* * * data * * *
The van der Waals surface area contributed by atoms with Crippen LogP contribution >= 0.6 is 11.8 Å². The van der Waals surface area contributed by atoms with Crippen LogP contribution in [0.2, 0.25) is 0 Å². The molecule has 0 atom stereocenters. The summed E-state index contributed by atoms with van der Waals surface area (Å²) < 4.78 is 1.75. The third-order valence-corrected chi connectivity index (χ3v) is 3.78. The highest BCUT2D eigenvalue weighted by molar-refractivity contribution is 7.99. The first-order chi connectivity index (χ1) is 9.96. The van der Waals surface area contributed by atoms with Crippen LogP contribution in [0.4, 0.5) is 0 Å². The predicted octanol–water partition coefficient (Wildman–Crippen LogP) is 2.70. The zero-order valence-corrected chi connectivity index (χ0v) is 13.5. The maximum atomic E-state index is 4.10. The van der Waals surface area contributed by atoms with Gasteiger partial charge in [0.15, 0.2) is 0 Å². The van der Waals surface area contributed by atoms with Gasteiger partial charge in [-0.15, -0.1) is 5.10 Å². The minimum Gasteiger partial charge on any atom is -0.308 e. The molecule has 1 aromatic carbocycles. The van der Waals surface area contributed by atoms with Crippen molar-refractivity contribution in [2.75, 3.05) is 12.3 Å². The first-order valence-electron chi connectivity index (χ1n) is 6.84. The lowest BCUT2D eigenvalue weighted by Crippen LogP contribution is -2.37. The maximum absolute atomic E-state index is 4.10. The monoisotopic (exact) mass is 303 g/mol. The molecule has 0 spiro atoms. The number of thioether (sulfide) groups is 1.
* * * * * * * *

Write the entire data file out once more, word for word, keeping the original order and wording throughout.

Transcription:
The van der Waals surface area contributed by atoms with Crippen LogP contribution >= 0.6 is 11.8 Å². The van der Waals surface area contributed by atoms with Crippen LogP contribution in [0.2, 0.25) is 0 Å². The molecule has 0 atom stereocenters. The summed E-state index contributed by atoms with van der Waals surface area (Å²) < 4.78 is 1.75. The third-order valence-corrected chi connectivity index (χ3v) is 3.78. The highest BCUT2D eigenvalue weighted by molar-refractivity contribution is 7.99. The first-order chi connectivity index (χ1) is 9.96. The van der Waals surface area contributed by atoms with Crippen LogP contribution in [0.4, 0.5) is 0 Å². The predicted octanol–water partition coefficient (Wildman–Crippen LogP) is 2.70. The zero-order valence-corrected chi connectivity index (χ0v) is 13.5. The maximum atomic E-state index is 4.10. The van der Waals surface area contributed by atoms with Gasteiger partial charge in [0.15, 0.2) is 0 Å². The van der Waals surface area contributed by atoms with Gasteiger partial charge in [-0.15, -0.1) is 5.10 Å². The minimum Gasteiger partial charge on any atom is -0.308 e. The molecule has 1 aromatic carbocycles. The van der Waals surface area contributed by atoms with Crippen molar-refractivity contribution in [2.75, 3.05) is 12.3 Å². The first-order valence-electron chi connectivity index (χ1n) is 6.84. The lowest BCUT2D eigenvalue weighted by Crippen LogP contribution is -2.37. The maximum absolute atomic E-state index is 4.10. The monoisotopic (exact) mass is 303 g/mol. The molecule has 0 spiro atoms. The number of thioether (sulfide) groups is 1.